I have started running parametric analyses of hull designs as a sort of sanity check. The good news is that, assuming my guess about the finished weight holds true, it will float without adding a lot of extra material.
The donor car for the boat will, in all probability, be this 1967 Chevy Bel Air:
Returning from an early-morning tugboat mission in Boston Harbor, we motored slowly out of the locks, through the Museum of Science canal, and into the Charles River basin. Just before leaving the no-wake zone, we spotted, across the river, a small motorboat labelled “Marine Technology Laboratory.”
Since our skiff bore the name of MIT, something had to be done. I searched for my best Magnus Pyke voice, cupped my hands and shouted, “SCIENCE!” It echoed pleasantly across the water.
The three occupants of the research vessel spun around, grinned broadly, and saluted us.
I am building a new boat for July 4. I’m presently scouring New England for a good deal on a 1960s-era convertible with front and rear bench seats. Actually, it need not be a convertible because I can easily make it so (chop chop!), but a closable top would be a nice feature.
There is no official plan yet and work has not yet begun, so please contact me if you would like to help.
Cold Stone Creamery, the innocuous-looking ice cream store (based in Tempe, Arizona) that appeared overnight in about 20 neighborhoods here.
Apple Computer has announced that they will abandon the elegant 64-bit IBM PowerPC RISC architecture for the 32-bit Intel 8086 family. They said this will be done by 2008, when the Intel processor design officially turns 30 years old.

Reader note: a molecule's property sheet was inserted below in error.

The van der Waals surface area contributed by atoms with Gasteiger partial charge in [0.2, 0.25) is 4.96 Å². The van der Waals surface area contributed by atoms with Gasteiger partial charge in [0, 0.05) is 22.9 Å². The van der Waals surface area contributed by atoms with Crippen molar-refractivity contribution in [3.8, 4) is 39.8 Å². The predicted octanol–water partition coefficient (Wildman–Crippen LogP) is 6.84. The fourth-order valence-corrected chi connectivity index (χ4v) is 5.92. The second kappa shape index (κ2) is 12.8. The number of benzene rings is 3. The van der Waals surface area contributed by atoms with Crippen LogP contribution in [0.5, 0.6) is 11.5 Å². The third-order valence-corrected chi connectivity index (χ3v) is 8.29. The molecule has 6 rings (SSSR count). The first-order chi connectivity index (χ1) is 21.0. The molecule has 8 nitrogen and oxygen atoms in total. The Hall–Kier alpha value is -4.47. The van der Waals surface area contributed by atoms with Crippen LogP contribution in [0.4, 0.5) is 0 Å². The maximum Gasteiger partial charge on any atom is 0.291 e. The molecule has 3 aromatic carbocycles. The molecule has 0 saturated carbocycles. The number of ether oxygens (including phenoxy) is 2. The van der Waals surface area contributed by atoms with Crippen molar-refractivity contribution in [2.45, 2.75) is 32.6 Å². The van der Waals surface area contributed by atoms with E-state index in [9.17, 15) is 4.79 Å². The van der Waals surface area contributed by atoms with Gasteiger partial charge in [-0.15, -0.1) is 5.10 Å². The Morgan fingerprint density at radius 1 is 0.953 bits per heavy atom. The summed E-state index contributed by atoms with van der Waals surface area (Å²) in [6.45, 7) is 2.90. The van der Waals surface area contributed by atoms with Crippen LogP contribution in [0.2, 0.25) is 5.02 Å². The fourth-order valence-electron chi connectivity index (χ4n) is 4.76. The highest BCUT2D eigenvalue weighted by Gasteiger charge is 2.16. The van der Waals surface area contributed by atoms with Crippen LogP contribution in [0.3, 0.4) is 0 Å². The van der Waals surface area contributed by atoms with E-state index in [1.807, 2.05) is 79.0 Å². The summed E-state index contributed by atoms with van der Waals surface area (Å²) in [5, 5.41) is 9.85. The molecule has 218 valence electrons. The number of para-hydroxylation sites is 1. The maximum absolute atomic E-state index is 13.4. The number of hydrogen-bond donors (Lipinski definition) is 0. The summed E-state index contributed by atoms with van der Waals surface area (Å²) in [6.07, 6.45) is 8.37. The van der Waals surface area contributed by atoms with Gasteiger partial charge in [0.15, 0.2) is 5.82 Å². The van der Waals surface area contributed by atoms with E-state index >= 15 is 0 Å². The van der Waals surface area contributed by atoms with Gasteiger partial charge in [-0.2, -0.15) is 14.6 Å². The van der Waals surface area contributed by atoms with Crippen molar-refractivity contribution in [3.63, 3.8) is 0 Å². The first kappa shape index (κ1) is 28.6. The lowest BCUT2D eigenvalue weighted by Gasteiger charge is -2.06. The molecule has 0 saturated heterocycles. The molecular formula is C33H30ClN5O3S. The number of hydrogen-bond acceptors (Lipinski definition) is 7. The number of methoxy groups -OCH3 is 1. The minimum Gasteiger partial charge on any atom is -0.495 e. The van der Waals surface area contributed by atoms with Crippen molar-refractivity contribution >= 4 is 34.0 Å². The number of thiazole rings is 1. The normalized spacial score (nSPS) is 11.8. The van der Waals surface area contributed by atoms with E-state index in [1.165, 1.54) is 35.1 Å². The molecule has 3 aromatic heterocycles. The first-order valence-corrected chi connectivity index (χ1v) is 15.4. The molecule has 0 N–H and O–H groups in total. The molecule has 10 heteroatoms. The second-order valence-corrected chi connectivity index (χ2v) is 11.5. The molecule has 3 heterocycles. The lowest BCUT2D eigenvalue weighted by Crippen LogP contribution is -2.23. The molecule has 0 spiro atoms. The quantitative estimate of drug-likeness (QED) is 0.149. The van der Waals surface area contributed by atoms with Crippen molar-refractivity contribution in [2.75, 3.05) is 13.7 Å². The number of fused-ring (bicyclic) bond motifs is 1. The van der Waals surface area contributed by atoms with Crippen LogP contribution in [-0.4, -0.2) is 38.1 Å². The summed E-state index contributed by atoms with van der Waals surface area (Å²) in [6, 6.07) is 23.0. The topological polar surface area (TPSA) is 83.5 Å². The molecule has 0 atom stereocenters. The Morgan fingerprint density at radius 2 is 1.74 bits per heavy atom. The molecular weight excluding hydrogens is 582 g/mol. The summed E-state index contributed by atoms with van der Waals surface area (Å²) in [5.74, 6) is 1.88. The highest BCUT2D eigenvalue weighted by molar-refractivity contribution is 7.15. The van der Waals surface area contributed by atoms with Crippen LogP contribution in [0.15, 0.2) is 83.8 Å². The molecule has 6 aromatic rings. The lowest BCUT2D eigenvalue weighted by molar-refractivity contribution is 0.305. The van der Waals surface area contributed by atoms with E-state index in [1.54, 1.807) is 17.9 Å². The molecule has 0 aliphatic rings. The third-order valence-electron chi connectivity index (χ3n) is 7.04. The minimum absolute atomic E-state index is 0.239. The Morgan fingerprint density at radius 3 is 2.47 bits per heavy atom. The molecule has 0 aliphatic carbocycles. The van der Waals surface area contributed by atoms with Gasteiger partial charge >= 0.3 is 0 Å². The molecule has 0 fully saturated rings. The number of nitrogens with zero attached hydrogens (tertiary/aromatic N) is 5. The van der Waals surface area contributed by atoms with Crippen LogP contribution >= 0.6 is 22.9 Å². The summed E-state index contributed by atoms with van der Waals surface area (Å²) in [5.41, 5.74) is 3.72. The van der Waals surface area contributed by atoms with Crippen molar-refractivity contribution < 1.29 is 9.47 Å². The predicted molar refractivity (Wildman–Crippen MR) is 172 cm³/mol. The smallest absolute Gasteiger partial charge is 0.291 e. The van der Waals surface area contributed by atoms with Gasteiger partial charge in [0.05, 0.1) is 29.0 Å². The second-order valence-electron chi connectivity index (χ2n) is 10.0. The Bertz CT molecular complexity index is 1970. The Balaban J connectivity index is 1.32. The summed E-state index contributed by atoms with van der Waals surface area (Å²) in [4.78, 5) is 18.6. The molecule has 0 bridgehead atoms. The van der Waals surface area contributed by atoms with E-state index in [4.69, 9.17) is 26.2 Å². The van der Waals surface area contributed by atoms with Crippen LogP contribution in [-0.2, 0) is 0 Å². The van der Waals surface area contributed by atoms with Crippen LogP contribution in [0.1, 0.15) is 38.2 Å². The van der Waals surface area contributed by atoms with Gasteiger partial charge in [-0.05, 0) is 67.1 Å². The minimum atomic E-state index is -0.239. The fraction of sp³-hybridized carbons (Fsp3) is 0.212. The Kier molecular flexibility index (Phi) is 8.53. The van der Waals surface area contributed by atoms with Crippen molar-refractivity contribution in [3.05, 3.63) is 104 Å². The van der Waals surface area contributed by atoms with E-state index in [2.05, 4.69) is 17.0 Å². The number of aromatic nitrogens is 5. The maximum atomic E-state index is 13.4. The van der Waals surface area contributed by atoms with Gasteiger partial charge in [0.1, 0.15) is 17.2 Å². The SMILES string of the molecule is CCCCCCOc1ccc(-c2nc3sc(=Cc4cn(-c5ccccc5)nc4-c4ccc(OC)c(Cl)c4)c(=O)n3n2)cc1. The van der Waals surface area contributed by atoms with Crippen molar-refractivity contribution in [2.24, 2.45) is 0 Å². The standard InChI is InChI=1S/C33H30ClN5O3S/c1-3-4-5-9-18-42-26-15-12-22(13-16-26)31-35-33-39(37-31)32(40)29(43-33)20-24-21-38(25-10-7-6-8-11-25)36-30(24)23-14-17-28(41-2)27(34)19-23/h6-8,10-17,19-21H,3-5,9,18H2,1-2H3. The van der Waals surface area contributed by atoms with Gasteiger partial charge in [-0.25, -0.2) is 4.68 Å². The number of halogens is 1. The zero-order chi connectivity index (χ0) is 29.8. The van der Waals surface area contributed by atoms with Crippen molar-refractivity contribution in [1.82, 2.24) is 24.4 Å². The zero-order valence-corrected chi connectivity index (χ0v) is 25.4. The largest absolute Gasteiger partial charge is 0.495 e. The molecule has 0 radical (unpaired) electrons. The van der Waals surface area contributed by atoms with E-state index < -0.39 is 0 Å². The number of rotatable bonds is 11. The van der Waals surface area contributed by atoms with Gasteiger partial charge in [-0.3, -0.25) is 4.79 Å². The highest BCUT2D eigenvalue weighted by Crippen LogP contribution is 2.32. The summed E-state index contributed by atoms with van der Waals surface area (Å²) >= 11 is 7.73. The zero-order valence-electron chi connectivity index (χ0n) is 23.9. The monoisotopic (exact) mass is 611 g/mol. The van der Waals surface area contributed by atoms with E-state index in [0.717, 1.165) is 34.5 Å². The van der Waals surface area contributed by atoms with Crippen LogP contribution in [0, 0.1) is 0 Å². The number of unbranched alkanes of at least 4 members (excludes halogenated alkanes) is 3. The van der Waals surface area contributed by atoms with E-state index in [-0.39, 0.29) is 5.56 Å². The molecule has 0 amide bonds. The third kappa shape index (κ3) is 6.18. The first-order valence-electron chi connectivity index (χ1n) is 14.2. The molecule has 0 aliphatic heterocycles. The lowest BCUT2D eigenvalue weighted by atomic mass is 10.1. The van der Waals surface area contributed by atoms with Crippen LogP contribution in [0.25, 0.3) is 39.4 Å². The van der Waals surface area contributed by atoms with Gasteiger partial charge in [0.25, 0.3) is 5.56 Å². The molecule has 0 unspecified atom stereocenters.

The new Mac will be functionally identical to any other personal computer, even to the point of being able to run Microsoft Windows. History has shown that, barring any other differences, people will not pay extra for the kind of [expensive] hardware design that Apple cherishes. If elegant software alone were capable of distinguishing a PC, as Steve Jobs seems to believe, people would have abandoned Microsoft crap long ago. Mark my prediction. By the end of the decade, Apple will reassume its early-1990s status: a company on life support, abandoned by the public spotlight, devoid of relevance, and nourished only by a tiny group of devoted fans.
In the lobby of my dad’s hotel: a Yamaha Disklavier grand. They’re not exactly new, but they’re still amazing. Yamaha engineers devised a mechanism for precisely replicating a pianist’s timing, attack velocity, sustain, and release. In recording mode, it senses these parameters optically, thus imparting no change to the standard piano action. In playback, a key is struck by a solenoid driven by a power amplifier controlled by a custom closed-loop ASIC. Somehow, they shoehorned 88 of these mechanisms into a normal-looking piano enclosure. It’s a perfectly elegant, harmonious marriage of high tech and old-world craftsmanship. It sounds great, and it’s even more fun to watch than a real pianist.
The only bummer is that the virtual pianist does nothing to protest the hotel management’s decision to play the same song all day on infinite loop.